Konuk, E., Knipe, J., Eke, I., Yuksek, H., Yurtsever, A., & Ostep, S. (2006). The effects of EMDR therapy on post-traumatic stress disorder in survivors of the 1999 Marmara, Turkey, earthquake. International Journal of Stress Management, 13, 291-308.
- Data reported on a representative sample of 1500 earthquake victims indicated that five sessions of EMDR successfully eliminated PTSD in 92.7% of those treated, with a reduction of symptoms in the remaining participants.
Puffer, M., Greenwald, R. & Elrod, D. (1997). A single session EMDR study with twenty traumatized children and adolescents. Traumatology-e, 3(2), Article 6.
- In this delayed treatment comparison, over half of the participants moved from clinical to normal levels on the Impact of Events Scale, and all but 3 showed at least partial symptom relief on several measures at 1-3 m following a single EMDR session.
Ribchester, T., Yule, W., & Duncan, A. (2010). EMDR for childhood PTSD after road traffic accidents: Attentional, memory, and attributional processes. Journal of EMDR Practice and Research, 4, 138-147.
- EMDR was used with 11 children who developed posttraumatic stress disorder (PTSD) after road traffic accidents. All improved such that none met criteria for PTSD on standardized assessments after an average of only 2.4 sessions. . . Treatment was associated with a significant trauma-specific reduction in attentional bias on the modified Stroop task, with results apparent both immediately after therapy and at follow-up.
Russell, M.C., Silver, S.M., Rogers, S. & Darnell, J. (2007). Responding to an identified need: A joing Department of Defense-Department of Veterans Affairs training program in eye movement desensitization and reprocessing (EMDR) for clinicians providing trauma services. International Journal of Stress Management, 14, 61-71.
- 72 active-duty military personnel, 48 diagnosed with combat PTSD, were treated with EMDR therapy by nine different therapists in actual clinic settings. Results indicated that "the disturbance associated with the targeted traumatic memories had been largely eliminated and a new, more positive, perspective had developed. These changes were corroborated with the IES-R and BDI scores falling from the severe range to the mild or subclinical range". Average treatment time: 8.50 sessions if wounded and 3.82 sessions if nonwounded.
Silver, S.M., Brooks, A., & Obenchain, J. (1995). Eye movement desensitization and reprocessing treatment of Vietnam war veterans with PTSD: Comparative effects with biofeedback and relaxation training. Journal of Traumatic Stress, 8, 337-342.
- The analysis of an inpatient veterans’ PTSD program (n=100) found EMDR to be vastly superior to biofeedback and relaxation training on seven of eight measures.
Silver, S.M., Rogers, S., Knipe, J., & Colelli, G. (2005). EMDR therapy following the 9/11 terrorist attacks: A community-based intervention project in New York City. International Journal of Stress Management.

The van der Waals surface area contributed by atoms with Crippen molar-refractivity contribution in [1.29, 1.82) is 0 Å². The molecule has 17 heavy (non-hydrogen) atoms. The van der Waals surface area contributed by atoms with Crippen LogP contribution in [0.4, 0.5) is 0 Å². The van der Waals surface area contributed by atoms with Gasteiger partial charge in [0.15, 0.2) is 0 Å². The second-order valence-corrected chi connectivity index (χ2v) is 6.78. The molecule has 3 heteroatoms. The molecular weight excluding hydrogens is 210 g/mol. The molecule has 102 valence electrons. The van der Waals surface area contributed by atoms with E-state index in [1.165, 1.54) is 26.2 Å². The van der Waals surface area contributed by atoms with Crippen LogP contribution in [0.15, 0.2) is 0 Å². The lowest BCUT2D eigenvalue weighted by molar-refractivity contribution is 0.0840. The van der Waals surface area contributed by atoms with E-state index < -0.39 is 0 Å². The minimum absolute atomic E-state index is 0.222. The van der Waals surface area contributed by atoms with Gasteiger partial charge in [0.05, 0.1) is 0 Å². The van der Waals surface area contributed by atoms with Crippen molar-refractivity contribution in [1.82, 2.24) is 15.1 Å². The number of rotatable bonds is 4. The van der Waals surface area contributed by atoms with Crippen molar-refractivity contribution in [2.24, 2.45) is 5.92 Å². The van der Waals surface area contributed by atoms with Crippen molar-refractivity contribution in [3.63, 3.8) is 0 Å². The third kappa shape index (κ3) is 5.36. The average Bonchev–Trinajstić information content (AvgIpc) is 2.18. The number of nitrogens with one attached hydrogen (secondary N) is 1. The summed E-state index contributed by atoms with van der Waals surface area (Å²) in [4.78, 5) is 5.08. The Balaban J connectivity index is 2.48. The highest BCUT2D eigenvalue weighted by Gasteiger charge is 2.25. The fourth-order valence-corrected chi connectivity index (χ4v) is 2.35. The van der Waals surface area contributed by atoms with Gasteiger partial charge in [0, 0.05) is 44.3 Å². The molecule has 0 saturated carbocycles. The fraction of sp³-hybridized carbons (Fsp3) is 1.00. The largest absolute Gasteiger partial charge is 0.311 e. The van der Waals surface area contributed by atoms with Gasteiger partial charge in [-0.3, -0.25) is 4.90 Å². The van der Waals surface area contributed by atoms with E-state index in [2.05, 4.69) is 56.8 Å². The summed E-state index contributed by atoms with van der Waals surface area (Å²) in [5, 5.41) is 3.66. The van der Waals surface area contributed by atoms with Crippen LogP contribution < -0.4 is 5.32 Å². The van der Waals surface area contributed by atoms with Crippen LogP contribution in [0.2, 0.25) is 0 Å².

- Clients made highly significant positive gains on a range of outcome variables, including validated psychometrics and self-report scales. Analyses of the data indicate that EMDR is a useful treatment intervention both in the immediate aftermath of disaster as well as later.
Solomon, R.M. & Kaufman, T.E. (2002). A peer support workshop for the treatment of traumatic stress of railroad personnel: Contributions of eye movement desensitization and reprocessing (EMDR). Journal of Brief Therapy, 2, 27-33.
- 60 railroad employees who had experienced fatal grade accident crossing accidents were evaluated for workshop outcomes, and for the additive effects of EMDR treatment. Although the workshop was successful, in this setting, the addition of a short session of EMDR (5-40 minutes) led to significantly lower, sub clinical, scores which further decreased at follow up
Sprang, G. (2001). The use of eye movement desensitization and reprocessing (EMDR) in the treatment of traumatic stress and complicated mourning: Psychological and behavioral outcomes. Research on Social Work Practice, 11, 300-320.
- In a multi-site study, EMDR significantly reduced symptoms more often than the CBT treatment on behavioral measures, and on four of five psychosocial measures. EMDR was more efficient, inducing change at an earlier stage and requiring fewer sessions.
Wadaa, N. N., Zaharim, N. M., & Alqashan, H. F. (2010). The use of EMDR in treatment of traumatized Iraqi children. Digest of Middle East Studies, 19, 26-36.
- Our findings are consistent with the conclusion . . . that EMDR is effective for civilian PTSD, and it applies its treatment in a user-friendly manner . . . The results of the study demonstrated the effectiveness of EMDR in the treatment of PTSD in the experimental group compared to the control group.
Zaghrout-Hodali, M., Alissa, F. & Dodgson, P.W. (2008). Building resilience and dismantling fear: EMDR group protocol with children in an area of ongoing trauma. Journal of EMDR Practice and Research, 2, 106-113.
- Results indicate that the EMDR approach can be effective in a group setting, and in an acute situation, both in reducing symptoms of posttraumatic and peritraumatic stress and in “inoculation” or building resilience in a setting of ongoing conflict and trauma.